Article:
You cannot lead a strong organization without extraordinary clarity. A. Stanley
As church leaders, we are bombarded with “have to’s”, “how to”s” and “must do’s”. There’s no way we can get to all of it. And that’s why clarity is so important.
Take heart – you don’t need to do extraordinary things, you just need to do ordinary things extraordinarily well! [tweet this!]
Clarity frees us from ambiguity. Clarity relieves the stress of not knowing. Clarity allows us to focus our energy on what really matters to our lives and the organization we lead.
Here are seven reasons clarity is so essential for church leaders:
1) Clarity keeps the leadership motivated and in step with each other. Without clarity, it’s difficult for the team to work together toward a common mission. Volunteer teams are only motivated through relationships, end goals, personal desires, and successes. Whether a team member is paid or volunteer, clarity around their role is crucial if they are going to stick around to see the end result. Church staff teams need to ask these questions to add clarity to their work together: “What does a win look like?” “What is our definition of success as we work together?” “What are we trying to accomplish?”
2) Clarity allows tough decisions to be made and more easily swallowed. Tough decisions are never easy. Asking volunteers to step down, firing an ineffective team member or church staff, or changing a long-established program in a church can be so life draining, pastors often just don’t do it. But when clarity comes into the picture, decisions can be made more swiftly, with greater authority and more acceptance.
3) Clarity often helps the next step to become obvious. If you are struggling to figure out the next step, back up a few notches in the process and determine the “why” behind it all. This is important in building staff. When you get a clear objective of what you are trying to accomplish, the answer of the needed roles begins to unveil itself. Prayer is essential in this process. Asking questions is also essential. Often, as you continue to re-frame the questions, they eventually become the key to the right answer.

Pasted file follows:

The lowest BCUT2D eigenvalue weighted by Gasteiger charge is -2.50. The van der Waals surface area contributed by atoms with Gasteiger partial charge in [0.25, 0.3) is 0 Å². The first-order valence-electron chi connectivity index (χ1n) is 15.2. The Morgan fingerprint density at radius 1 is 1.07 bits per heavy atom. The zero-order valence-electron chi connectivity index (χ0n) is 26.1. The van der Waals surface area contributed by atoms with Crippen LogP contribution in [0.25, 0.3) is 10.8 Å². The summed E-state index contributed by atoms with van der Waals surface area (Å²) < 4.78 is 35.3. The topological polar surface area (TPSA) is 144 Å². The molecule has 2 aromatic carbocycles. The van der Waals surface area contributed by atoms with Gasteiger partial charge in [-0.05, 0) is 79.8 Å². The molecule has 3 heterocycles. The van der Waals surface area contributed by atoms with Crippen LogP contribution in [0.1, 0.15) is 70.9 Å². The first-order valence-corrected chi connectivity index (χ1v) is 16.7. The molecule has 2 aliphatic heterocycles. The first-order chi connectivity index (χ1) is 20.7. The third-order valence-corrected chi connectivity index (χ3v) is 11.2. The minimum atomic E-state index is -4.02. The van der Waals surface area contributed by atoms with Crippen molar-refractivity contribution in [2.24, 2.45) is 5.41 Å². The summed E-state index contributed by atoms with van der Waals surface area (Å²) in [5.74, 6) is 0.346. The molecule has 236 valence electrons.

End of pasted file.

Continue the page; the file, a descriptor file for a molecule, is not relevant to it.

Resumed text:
4) Clarity helps your organization stay on track with the mission. Here’s a fun exercise: Have the boss write down the top five things she feels each staff member should be doing every week. Have the staff write down the top five things they feel are their priorities each week. Then compare the lists. Unless there is clarity in the role, these lists will be quite different.
5) Clarity allows everyone on your team to know who is responsible for what. Often, when things go wrong, you dig around to find out that no one was ultimately in charge. Or, if someone was in charge, they didn’t know it. Clarity allows for each team member to know their responsibilities.
6) Clarity creates a vision for the outcome that is evident to all. When a vision is presented and articulated well, the end product and outcome is evident to all involved. Everyone is able to jump on board with a clear vision.
7) Clarity allows you to have a simple, nimble, and effective structure. Clarity affords your church the opportunity to make changes as needed. If you know what you expect to happen and the current structure isn’t supporting the end result, then changes need to be made quickly.